Originally posted by Wurly
    To put that into perspective, 0.25% of 180k is 450.

    Go with the agent that you think is more likely to sell the house quickly for a good price.
    • Morglin
    • By Morglin 15th Mar 18, 8:23 AM
    • 14,649 Posts
    • 26,956 Thanks
    Morglin
    Hi everyone
    My father has recently moved into nursing care so we are going to have to either rent or sell his house. I have to say I dread the whole process. It's been a very difficult the last few years with trying to keep him in his own house with carers visiting everyday.
    Hopefully the worry we had with him living alone is now gone.

    I had a pretty good handle on finances so his savings were not being drained too quickly, but now the care bill is frightening. I reckon' there is enough money to last about 6 months and then house will have to be sold.
    So with that amount of time, i'm hoping to get a plan together so we aren't forced into selling it quickly and can hold out for a good selling price.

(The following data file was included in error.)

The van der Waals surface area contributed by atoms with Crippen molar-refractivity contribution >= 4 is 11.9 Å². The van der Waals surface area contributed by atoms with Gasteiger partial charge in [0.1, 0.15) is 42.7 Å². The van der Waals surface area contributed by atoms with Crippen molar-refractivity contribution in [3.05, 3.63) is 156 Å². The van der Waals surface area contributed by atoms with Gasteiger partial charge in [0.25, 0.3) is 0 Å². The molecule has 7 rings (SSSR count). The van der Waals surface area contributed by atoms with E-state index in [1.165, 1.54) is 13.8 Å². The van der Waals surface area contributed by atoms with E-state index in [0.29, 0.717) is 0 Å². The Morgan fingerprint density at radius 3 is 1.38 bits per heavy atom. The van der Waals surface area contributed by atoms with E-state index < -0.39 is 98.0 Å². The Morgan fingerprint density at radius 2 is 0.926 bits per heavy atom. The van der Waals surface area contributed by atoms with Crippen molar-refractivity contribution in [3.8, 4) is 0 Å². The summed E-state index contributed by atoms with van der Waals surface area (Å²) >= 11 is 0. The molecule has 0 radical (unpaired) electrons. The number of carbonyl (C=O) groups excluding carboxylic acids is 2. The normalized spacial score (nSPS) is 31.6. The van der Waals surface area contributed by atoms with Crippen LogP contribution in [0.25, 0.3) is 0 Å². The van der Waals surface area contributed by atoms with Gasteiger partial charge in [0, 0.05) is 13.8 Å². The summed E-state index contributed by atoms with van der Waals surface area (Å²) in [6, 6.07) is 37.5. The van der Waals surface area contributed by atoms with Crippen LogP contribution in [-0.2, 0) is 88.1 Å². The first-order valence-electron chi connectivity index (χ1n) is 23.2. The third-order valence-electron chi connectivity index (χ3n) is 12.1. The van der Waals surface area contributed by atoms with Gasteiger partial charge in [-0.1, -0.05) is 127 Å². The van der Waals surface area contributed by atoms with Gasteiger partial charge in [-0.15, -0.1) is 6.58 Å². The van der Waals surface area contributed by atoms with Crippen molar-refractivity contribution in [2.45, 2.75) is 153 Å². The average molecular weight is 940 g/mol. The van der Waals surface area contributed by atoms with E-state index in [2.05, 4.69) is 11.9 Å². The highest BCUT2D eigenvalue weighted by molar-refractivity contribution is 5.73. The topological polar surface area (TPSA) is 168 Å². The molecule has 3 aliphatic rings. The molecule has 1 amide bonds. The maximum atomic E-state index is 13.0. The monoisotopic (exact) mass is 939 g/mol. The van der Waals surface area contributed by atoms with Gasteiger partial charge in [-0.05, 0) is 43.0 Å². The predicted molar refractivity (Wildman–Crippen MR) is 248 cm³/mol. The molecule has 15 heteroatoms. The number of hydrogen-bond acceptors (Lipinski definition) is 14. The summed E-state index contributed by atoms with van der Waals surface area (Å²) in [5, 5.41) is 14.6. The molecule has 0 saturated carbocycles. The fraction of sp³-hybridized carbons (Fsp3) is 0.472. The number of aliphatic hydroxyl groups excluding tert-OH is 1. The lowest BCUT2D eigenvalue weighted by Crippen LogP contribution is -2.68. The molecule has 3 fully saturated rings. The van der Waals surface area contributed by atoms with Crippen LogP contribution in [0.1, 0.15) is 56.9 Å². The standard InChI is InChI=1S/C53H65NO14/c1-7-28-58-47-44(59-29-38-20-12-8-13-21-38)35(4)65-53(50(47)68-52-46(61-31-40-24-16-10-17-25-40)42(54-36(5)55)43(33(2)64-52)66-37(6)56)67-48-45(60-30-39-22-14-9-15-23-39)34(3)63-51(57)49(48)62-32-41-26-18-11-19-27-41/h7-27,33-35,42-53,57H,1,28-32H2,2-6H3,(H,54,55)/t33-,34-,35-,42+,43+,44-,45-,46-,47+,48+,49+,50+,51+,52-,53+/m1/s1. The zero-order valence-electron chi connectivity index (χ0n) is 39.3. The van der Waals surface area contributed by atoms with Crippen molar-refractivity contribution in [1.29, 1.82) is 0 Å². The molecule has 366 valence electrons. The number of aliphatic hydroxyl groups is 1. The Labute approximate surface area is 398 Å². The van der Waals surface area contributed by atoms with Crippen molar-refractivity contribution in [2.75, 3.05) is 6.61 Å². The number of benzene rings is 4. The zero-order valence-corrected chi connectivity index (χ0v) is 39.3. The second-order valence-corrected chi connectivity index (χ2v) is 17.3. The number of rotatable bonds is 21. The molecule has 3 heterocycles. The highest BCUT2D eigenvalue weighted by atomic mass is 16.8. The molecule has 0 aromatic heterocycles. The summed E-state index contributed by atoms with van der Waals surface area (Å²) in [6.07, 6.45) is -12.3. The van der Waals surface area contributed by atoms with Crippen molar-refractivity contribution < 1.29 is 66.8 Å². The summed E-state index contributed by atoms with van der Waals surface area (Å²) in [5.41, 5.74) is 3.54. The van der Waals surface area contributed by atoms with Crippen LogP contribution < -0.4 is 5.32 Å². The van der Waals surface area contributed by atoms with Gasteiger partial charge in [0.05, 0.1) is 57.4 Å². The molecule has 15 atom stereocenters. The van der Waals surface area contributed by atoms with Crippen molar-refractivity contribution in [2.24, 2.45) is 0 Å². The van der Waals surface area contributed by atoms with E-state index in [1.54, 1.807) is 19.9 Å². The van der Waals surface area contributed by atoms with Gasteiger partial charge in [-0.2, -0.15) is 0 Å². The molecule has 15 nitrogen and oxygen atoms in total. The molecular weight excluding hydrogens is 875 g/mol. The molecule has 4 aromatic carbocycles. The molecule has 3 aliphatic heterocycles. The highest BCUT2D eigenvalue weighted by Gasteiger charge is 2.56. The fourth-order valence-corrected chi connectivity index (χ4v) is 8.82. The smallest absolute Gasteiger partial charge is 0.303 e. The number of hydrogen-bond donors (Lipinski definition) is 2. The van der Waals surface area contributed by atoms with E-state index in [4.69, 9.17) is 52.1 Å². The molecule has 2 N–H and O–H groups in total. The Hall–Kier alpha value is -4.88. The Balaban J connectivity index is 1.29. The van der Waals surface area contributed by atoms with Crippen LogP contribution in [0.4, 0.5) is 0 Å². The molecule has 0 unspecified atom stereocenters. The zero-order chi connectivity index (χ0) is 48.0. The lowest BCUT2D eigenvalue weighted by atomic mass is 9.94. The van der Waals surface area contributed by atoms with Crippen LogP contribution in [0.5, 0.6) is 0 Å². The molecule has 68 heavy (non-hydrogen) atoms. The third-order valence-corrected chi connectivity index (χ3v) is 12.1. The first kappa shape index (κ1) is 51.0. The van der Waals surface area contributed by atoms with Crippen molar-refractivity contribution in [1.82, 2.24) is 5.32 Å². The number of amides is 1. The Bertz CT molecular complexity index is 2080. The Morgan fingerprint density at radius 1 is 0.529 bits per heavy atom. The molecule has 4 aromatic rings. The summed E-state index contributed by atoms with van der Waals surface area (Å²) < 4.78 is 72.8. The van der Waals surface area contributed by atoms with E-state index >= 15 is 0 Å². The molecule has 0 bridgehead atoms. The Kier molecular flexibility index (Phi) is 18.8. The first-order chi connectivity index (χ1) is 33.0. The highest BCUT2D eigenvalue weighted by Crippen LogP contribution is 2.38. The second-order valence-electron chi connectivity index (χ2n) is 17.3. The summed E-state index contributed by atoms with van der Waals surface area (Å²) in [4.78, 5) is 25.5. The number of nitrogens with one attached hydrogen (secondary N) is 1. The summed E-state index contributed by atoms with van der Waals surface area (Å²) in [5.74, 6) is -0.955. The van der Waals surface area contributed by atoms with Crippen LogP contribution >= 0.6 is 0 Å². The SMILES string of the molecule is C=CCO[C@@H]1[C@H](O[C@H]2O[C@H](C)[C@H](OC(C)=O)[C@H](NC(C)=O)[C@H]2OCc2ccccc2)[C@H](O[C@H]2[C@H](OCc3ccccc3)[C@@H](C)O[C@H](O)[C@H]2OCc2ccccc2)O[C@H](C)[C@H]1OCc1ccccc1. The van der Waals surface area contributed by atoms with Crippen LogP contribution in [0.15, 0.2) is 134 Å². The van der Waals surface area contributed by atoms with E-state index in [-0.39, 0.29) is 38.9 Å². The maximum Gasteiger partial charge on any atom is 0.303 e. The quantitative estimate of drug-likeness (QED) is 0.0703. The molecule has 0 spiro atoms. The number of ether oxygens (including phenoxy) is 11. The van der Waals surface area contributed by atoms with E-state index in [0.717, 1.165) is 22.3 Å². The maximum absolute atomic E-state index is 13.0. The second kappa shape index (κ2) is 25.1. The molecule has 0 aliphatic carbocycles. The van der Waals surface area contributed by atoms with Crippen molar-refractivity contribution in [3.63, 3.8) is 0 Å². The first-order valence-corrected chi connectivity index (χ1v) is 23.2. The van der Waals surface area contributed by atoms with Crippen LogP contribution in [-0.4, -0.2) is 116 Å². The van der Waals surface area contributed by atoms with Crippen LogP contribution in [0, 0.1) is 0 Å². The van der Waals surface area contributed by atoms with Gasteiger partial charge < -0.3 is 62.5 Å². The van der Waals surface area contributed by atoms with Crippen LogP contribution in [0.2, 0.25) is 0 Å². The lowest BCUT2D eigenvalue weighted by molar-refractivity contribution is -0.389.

I have already closed all the general house service bills, Council tax has already had full reduction. The house is more or less empty with decades worth of furniture and junk already disposed of. There are few outstanding bills that will need to be settled and in a short while i'll know where we stand financially.

    I was thinking about getting a local estate agent around for a valuation or maybe some idea of the rental income if we decide to go that route. Hopefully it will be a non committal valuation.
    Is this a good idea? anyone care to offer some recommendations?
    I would like to hear from someone who has already been in this situation who might like to offer some advice.
    Thanks in advance
    Originally posted by Wurly
    I had the same issue, but decided to sell, as there was no way I wanted the hassles of being an amateur landlord. My fathers care fees were priced at 1600 per week (London prices and complex needs), so it was easier to get cash in the bank.

    It was a large old Victorian house, and older houses tend to need more maintenance.

    But, after all that, I battled with the NHS and they are currently funding him under continuing care, for now - it's well worth going for that. The money is sitting in a bank in case they withdraw funding.